- Check the prices: even within one airport the prices seem to vary quite a bit for a bottle of water. Some airports will offer cheap(ish) water in the duty free shop, however this will almost always be at room temperature. The minute you want a chilled bottle, you are back to not so chilled prices. Also if you are travelling in Germany, be aware that they charge a deposit for all bottles. So not only might they charge an exorbitant amount for the bottle to start with, they will then include another 25 Eurocents, which you would get back when returning the bottle (which is a little tricky if you are just about to take off).
- Ask for tap water on board: OK I grant you, some low cost airlines will not serve you free tap water, even if you ask nicely, however British Airways will. Back in January BA stopped serving free food and drinks on their short haul flights (apart from BA Cityflyer, where you could still enjoy this perk for a little longer, but even there it is about to seize). So don’t be shy and just ask for a tap water. You will have to wait a little, as they will continue to serve everyone else first, but they will eventually serve you some free tap water).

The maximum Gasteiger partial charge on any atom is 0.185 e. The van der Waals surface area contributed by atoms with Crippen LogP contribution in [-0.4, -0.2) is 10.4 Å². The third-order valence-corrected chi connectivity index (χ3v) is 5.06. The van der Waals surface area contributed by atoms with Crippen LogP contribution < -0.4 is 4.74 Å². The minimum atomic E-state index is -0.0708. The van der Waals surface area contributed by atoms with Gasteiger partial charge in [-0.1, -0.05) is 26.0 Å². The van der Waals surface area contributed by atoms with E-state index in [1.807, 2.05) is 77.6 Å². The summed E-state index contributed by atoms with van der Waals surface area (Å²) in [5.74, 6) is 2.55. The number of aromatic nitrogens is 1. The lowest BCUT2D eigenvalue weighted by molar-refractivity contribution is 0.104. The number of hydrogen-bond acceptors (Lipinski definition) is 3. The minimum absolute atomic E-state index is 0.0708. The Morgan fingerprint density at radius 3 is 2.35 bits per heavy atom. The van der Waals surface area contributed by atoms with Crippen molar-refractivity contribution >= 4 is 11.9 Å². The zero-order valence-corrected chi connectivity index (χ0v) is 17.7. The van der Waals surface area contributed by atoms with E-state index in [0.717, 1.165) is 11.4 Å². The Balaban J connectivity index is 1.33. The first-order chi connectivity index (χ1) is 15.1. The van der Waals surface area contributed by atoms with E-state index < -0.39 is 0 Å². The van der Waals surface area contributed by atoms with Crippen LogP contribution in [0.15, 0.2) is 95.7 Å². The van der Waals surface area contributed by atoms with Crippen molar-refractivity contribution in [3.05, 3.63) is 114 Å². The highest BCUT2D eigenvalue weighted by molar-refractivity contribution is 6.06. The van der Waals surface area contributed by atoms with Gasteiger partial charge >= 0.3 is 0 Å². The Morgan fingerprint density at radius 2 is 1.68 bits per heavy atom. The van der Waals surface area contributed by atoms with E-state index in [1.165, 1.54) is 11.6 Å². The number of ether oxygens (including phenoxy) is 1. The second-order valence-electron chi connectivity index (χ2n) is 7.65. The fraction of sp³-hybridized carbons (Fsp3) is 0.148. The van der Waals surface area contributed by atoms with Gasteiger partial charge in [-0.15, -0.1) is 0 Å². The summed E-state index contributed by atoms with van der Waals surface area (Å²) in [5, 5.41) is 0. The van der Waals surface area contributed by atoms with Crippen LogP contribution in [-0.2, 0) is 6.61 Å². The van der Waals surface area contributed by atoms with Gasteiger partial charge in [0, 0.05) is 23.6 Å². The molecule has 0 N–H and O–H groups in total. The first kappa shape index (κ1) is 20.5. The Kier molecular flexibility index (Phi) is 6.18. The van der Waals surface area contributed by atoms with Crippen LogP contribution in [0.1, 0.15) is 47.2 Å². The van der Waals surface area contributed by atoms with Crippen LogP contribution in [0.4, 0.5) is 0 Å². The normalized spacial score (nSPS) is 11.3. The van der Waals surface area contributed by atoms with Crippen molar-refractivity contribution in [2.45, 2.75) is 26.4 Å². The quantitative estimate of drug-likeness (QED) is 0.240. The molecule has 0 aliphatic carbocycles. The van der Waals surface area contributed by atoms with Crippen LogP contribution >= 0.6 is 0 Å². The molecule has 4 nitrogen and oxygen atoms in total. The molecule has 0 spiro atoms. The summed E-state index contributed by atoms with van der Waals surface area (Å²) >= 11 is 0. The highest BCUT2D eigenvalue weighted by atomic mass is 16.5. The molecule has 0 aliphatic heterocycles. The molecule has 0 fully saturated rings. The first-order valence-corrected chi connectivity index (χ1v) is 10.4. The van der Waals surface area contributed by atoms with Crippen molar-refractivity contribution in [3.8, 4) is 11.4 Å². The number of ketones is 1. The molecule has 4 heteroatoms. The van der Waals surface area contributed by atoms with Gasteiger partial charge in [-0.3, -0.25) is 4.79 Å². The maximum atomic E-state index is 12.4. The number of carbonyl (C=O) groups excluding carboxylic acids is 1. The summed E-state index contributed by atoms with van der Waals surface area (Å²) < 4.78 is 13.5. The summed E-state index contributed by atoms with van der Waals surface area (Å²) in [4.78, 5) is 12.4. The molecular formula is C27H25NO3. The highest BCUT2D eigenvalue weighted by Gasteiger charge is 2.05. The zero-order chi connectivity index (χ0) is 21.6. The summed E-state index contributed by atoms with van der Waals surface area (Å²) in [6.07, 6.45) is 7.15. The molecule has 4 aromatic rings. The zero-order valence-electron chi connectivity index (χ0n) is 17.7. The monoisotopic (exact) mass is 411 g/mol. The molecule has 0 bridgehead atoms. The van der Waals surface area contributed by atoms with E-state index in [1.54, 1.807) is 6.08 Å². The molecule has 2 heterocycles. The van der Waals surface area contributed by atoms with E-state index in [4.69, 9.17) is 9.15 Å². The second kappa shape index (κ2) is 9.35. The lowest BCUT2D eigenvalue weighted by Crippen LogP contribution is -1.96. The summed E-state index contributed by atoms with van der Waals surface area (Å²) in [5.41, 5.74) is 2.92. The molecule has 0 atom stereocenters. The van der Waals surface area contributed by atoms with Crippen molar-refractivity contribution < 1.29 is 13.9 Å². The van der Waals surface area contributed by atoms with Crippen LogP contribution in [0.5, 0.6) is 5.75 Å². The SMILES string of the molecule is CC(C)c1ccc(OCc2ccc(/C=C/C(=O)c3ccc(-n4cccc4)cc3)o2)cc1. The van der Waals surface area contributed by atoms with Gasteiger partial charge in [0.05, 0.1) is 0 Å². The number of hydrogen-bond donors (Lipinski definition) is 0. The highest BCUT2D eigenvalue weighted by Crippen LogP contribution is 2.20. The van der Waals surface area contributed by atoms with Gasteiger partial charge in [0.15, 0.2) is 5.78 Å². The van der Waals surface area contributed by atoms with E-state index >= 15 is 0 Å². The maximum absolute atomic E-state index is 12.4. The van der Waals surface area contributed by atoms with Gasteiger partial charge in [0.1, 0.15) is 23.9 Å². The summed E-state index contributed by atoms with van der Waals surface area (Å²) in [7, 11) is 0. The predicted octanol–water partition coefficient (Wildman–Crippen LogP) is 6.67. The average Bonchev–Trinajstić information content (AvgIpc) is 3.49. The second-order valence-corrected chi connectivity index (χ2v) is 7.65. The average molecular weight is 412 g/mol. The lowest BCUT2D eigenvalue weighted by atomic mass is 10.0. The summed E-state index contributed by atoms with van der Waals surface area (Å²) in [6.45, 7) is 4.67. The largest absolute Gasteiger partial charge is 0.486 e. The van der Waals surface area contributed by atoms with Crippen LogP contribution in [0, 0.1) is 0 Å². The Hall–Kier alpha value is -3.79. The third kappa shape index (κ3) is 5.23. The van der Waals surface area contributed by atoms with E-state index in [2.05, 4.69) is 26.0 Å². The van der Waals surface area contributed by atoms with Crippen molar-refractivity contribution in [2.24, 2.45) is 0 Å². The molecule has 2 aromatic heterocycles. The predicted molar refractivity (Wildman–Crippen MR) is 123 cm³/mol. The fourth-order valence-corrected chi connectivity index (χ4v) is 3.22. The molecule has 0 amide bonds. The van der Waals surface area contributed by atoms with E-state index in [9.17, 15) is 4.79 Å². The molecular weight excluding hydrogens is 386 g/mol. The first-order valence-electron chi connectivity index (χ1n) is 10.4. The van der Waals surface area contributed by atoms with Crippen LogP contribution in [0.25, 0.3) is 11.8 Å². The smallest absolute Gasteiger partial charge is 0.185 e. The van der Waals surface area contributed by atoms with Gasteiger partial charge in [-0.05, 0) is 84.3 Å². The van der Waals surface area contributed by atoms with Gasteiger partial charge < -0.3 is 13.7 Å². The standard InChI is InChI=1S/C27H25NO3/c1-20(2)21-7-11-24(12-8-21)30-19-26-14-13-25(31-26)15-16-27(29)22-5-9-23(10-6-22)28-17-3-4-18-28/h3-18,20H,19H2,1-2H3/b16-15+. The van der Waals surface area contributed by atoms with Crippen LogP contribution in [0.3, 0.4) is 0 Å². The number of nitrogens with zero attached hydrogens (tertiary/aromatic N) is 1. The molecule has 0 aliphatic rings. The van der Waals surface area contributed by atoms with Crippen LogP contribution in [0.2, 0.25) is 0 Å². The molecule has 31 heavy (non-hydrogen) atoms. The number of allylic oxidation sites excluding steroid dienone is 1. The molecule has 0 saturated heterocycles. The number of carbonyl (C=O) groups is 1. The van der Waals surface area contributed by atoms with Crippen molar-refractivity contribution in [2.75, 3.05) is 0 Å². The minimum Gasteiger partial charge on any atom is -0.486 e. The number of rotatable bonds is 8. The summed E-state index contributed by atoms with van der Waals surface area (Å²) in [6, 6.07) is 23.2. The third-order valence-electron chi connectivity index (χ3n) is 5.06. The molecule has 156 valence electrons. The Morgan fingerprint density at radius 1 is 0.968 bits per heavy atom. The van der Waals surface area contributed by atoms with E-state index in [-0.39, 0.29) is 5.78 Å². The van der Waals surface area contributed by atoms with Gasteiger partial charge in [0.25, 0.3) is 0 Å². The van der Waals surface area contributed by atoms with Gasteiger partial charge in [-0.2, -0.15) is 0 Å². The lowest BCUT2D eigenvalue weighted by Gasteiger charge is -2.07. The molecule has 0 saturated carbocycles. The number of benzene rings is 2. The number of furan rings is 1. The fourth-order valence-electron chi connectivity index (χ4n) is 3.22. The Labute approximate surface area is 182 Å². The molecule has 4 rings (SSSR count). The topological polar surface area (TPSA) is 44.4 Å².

- Use the airport lounge: Yes you are right, this option is not for everyone. But if you are a frequent flyer (and usually stick to one airline), you might be entitled to enter the airline lounge (for British Airways, which is my usual go-to airline, this means you will need to reach Silver tier or buy a business class ticket). And even if you don’t automatically have access to lounges, at some airports you can buy a lounge pass for the day. Yes, I have to admit this will be more expensive than just buying a bottle of water. So if you only have a short time at the airport, this might not be worth it. However if, like me, you end up spending hours at the airport, buying a lounge pass can be a more lucrative option than sitting in a café for hours. As they usually serve free hot and cold drinks, some snacks or even proper food. So if you spend four five hours waiting for your flight, adding up several coffees, a bottle of water, lunch and snacks can add up to a lot more than the lounge pass would cost you.